Tips for Proper Energy Efficient Windows and Doors

I’ll tell you a story about the other day when I went to a friend’s house. Their windows were so bad that the cold wind was literally making the blinds blow inward even with the windows closed. Yikes.

I mean you could literally feel the cold winter breeze blowing inside. I’m usually not an advocate for spending a lot of money on windows. However, I recently got new windows and I can tell you first hand it’s made a big difference in my own home.

What if you don’t want to spend a lot of money on windows right now, but you can feel the cold air? There are a lot of solutions to this problem that don’t involve you shelling out thousands of dollars.

It is said that a gap or or crack in the window as small as 1/8-inch — or on a 36-inch-wide door will let in as much cold air as a 2.4-inch-diameter hole punched in the wall. It is also said that the average homeowner spends on average of $649 for heating a home with natural gas from October through March. So here is the first tip to stop these annoying gaps from bringing down your energy efficiency.

Firstly, keep your blinds closed. This will not prevent all the cold air from coming in, but it will give the place between the window and your home a place for insulation and stop the cold from coming directly into the rest of the house. Before we got new windows, I would do this all last season and it seemed to help quite a bit.

Secondly, Place towels underneath blinds and doors to prevent drafts from coming into your house. This is extremely useful with the cold weather. The towels won’t stop everything from coming in, but it should stop some of the flow under the door and blinds.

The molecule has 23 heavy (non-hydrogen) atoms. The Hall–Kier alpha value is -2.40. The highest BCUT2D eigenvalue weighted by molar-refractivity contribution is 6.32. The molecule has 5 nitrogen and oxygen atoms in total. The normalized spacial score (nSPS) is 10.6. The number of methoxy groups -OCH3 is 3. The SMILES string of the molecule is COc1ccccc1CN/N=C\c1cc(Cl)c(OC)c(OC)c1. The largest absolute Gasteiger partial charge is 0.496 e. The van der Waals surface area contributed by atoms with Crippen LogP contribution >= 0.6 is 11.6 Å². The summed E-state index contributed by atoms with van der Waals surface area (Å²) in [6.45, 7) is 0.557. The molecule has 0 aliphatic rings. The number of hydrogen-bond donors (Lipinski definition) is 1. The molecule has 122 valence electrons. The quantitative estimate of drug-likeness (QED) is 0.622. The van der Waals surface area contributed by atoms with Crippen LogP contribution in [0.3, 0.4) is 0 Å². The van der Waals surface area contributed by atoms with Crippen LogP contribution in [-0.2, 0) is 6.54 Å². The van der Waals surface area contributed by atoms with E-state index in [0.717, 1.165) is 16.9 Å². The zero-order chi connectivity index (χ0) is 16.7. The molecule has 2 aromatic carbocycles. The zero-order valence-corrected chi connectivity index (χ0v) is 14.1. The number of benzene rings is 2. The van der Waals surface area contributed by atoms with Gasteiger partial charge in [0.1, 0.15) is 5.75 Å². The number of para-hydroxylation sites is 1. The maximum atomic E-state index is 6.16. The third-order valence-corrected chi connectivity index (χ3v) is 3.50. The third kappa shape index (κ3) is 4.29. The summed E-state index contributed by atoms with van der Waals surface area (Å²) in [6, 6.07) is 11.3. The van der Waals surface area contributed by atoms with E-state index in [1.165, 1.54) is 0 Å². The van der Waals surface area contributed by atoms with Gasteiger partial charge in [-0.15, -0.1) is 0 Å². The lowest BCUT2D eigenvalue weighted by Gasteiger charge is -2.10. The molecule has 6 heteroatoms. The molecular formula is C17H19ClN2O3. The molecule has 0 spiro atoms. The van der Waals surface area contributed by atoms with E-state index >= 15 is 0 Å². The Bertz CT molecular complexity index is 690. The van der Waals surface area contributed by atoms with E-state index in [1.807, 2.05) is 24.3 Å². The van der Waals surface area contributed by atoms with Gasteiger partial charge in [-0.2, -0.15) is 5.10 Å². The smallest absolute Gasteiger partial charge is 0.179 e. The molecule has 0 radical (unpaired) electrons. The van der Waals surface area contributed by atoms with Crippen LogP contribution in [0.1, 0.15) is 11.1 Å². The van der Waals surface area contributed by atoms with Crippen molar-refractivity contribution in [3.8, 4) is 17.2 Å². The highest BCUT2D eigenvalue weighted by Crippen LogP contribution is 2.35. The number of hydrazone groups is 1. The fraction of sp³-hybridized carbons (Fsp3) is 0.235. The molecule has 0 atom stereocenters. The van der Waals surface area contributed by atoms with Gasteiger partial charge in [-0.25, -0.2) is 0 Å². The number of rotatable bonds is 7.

Thirdly, a great solution I used to use in my own home can be found easily at the hardware store in the form of Plastic Insulators. These are large plastic pieces that fit over the window and they prevent the outside air from coming in. You stick them up, blow-dry them until they are taught and let them do the rest. We used to use these when we were watching a relative’s house and you could literally see the plastic stopping the wind from getting in. You just have to install them correctly and they work very well at keeping warm air in. The best part is that you can get these window kits at any Lowe’s or Home Depot. They cost anywhere from $25-$30 dollars a packet–sometimes $40-$50 with bigger windows. They last all winter and will take your energy consumption as well as energy bills down.

Forth, set your Programmable thermostat to just one degree lower and put on a jacket. 1% is the the amount of money you can shave off your heating bill for every degree you turn your thermostat down during the winter, according to the Department of Energy. The DOE estimates turning your thermostat back 10 to 15 degrees for 8 hours can save you 5% to 15% on heating costs.

Lastly, if you don’t want to finagle your house by using towels or plastic sheets to cover the windows, all of this can take some time, you can always consider new windows. Proper energy efficient windows should include:

  • C5 Spacers which keep Gas fill in for 20+ years
  • Krypton/Argon Gas Fill
  • Low E Glass with 12 coated layers including 3 layers of Silver
  • NeatGlass Coating which uses the power of the sun to dissolve off organic material.
  • Foam Filled Edges

High quality doors also Include:

  • Strength and Durability
  • Hundreds of styles and textures
  • Fiberglass or Steel
  • Custom Hardware
  • Extreme Energy Efficient

With the use of proper doors and windows you can stop wasting energy and saving money and see the difference on your energy bill.

Thanks for reading this post and remember there are a ton of easy solutions to keep your house more energy efficient such as towels, plastic covers, lowering the temperature and closing the blinds.

Reference: Conservation Construction

Post Image: Business photo created by photoangel – www.freepik.com

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